My company finally has the means to install a new database server for
replication. I have Googled and found a lot of sparse information out
there regarding replication systems for PostgreSQL and a lot of it looks
very out-of-date. Can I please get some ideas from those of you that
are currently using fail-over replication systems? What advantage does
your solution have? What are the "gotchas" I need to worry about?
My desire would be to have a parallel server that could act as a hot
standby system with automatic fail over in a multi-master role. If our
primary server goes down for whatever reason, the secondary would take
over and handle the load seamlessly. I think this is really the "holy
grail" scenario and I understand how difficult it is to achieve.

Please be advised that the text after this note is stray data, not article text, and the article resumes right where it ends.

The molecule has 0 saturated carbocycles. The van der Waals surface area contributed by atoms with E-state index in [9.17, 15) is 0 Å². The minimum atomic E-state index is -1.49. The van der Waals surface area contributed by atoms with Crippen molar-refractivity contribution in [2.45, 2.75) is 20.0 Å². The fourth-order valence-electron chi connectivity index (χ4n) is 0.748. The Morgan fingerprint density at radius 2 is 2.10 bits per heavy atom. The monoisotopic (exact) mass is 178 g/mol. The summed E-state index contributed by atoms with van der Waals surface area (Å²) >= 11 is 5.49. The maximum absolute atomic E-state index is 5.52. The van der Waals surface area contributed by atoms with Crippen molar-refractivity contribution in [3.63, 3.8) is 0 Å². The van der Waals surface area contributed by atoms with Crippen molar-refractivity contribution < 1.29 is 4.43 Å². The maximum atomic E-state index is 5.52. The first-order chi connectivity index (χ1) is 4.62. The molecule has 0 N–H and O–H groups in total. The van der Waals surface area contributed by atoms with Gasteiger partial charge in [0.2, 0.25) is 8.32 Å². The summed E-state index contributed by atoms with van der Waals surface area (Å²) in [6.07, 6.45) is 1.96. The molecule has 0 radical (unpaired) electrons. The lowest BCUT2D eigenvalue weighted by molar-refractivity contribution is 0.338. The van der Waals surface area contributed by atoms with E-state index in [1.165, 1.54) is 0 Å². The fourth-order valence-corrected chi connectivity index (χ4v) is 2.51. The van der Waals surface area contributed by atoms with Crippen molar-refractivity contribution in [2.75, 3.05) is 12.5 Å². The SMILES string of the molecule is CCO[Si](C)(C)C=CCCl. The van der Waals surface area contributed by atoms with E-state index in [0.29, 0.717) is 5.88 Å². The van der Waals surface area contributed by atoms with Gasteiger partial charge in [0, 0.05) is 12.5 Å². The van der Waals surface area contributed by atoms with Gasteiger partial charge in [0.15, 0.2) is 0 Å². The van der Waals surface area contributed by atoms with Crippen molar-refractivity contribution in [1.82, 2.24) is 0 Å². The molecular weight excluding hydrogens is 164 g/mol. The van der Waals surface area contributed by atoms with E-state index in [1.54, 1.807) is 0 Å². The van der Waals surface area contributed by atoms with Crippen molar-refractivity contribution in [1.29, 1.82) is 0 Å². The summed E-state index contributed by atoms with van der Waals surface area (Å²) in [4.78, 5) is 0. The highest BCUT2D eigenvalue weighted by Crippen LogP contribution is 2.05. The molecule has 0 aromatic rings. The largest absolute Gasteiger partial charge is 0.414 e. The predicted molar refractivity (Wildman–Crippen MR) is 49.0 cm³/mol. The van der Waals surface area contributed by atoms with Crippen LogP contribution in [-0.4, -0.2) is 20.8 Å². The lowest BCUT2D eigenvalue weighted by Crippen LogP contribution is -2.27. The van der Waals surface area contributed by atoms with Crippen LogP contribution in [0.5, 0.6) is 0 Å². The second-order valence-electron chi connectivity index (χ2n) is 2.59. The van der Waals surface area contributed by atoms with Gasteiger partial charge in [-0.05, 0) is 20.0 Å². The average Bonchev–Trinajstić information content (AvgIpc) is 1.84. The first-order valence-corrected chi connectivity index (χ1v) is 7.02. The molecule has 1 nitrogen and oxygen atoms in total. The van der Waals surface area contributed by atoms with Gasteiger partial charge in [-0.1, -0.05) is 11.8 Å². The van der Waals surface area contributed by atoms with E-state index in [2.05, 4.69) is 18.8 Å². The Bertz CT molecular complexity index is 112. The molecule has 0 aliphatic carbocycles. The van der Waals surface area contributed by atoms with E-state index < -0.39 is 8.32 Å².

Especially since we make frequent use of sequences in our databases. If
MM is too difficult, I'm willing to accept a hot-standby read-only
system that will handle queries until we can fix whatever ails the master.
We are primary an OLAP environment but there is a constant stream of
inserts into the databases. There are 47 different databases hosted on
the primary server and this number will continue to scale up to whatever
the server seems to support. The reason I mention this number is that
it seems that those systems that make heavy use of schema changes
require a lot of "fiddling". For a single database, this doesn't seem
too problematic, but any manual work involved and administrative
overhead will scale at the same rate as the database count grows and I
certainly want to minimize as much fiddling as possible.
We are using 8.3 and the total combined size for the PG data directory
is 226G. Hopefully I didn't neglect to include more relevant information.
As always, thank you for your insight.
pgsql-performance by date
|Next:||From: Tom Lane||Date: 2008-08-21 19:10:18|
|Subject: Re: Postgres not using array |
|Previous:||From: Merlin Moncure||Date: 2008-08-21 17:08:14|
|Subject: Re: Slow query with a lot of data|